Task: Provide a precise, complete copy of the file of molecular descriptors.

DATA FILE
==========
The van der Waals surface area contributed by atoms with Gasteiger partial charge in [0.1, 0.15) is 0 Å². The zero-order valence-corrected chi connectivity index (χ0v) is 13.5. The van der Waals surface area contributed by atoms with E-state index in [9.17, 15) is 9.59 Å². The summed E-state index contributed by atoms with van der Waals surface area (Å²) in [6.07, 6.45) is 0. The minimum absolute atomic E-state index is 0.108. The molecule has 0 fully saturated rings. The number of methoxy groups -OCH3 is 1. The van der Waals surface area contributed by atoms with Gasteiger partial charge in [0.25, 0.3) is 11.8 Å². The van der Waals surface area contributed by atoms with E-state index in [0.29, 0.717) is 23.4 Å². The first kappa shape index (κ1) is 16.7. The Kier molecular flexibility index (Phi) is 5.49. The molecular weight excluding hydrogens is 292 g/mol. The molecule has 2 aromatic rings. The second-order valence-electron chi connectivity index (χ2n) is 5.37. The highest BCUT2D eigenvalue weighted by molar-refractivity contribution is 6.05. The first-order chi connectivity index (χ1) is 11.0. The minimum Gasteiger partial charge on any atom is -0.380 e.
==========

The van der Waals surface area contributed by atoms with Gasteiger partial charge in [0.1, 0.15) is 0 Å². The zero-order valence-corrected chi connectivity index (χ0v) is 13.5. The van der Waals surface area contributed by atoms with E-state index in [9.17, 15) is 9.59 Å². The summed E-state index contributed by atoms with van der Waals surface area (Å²) in [6.07, 6.45) is 0. The minimum absolute atomic E-state index is 0.108. The molecule has 0 fully saturated rings. The number of methoxy groups -OCH3 is 1. The van der Waals surface area contributed by atoms with Gasteiger partial charge in [0.25, 0.3) is 11.8 Å². The van der Waals surface area contributed by atoms with E-state index in [0.29, 0.717) is 23.4 Å². The first kappa shape index (κ1) is 16.7. The Kier molecular flexibility index (Phi) is 5.49. The molecular weight excluding hydrogens is 292 g/mol. The molecule has 2 aromatic rings. The second-order valence-electron chi connectivity index (χ2n) is 5.37. The highest BCUT2D eigenvalue weighted by molar-refractivity contribution is 6.05. The first-order chi connectivity index (χ1) is 11.0. The minimum Gasteiger partial charge on any atom is -0.380 e.